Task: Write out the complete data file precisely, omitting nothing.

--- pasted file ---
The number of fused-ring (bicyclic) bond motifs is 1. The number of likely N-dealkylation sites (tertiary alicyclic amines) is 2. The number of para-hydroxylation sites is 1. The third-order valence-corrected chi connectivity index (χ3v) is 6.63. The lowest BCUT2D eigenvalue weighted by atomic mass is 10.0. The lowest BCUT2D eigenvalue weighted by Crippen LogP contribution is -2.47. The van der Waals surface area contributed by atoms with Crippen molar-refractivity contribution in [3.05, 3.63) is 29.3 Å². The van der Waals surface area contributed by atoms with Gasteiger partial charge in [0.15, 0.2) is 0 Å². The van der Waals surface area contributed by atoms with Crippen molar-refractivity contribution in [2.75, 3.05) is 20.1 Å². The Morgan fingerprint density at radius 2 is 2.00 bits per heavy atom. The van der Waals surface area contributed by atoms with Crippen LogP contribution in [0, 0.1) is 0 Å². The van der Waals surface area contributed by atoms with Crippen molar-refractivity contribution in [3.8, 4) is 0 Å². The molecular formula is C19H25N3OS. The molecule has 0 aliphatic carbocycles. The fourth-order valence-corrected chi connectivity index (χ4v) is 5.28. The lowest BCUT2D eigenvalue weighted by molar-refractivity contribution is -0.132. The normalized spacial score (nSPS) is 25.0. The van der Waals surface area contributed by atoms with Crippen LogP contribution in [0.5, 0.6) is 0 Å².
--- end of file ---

The number of fused-ring (bicyclic) bond motifs is 1. The number of likely N-dealkylation sites (tertiary alicyclic amines) is 2. The number of para-hydroxylation sites is 1. The third-order valence-corrected chi connectivity index (χ3v) is 6.63. The lowest BCUT2D eigenvalue weighted by atomic mass is 10.0. The lowest BCUT2D eigenvalue weighted by Crippen LogP contribution is -2.47. The van der Waals surface area contributed by atoms with Crippen molar-refractivity contribution in [3.05, 3.63) is 29.3 Å². The van der Waals surface area contributed by atoms with Gasteiger partial charge in [0.15, 0.2) is 0 Å². The van der Waals surface area contributed by atoms with Crippen molar-refractivity contribution in [2.75, 3.05) is 20.1 Å². The Morgan fingerprint density at radius 2 is 2.00 bits per heavy atom. The van der Waals surface area contributed by atoms with Crippen LogP contribution in [0, 0.1) is 0 Å². The van der Waals surface area contributed by atoms with Crippen molar-refractivity contribution in [3.8, 4) is 0 Å². The molecular formula is C19H25N3OS. The molecule has 0 aliphatic carbocycles. The fourth-order valence-corrected chi connectivity index (χ4v) is 5.28. The lowest BCUT2D eigenvalue weighted by molar-refractivity contribution is -0.132. The normalized spacial score (nSPS) is 25.0. The van der Waals surface area contributed by atoms with Crippen LogP contribution in [0.5, 0.6) is 0 Å².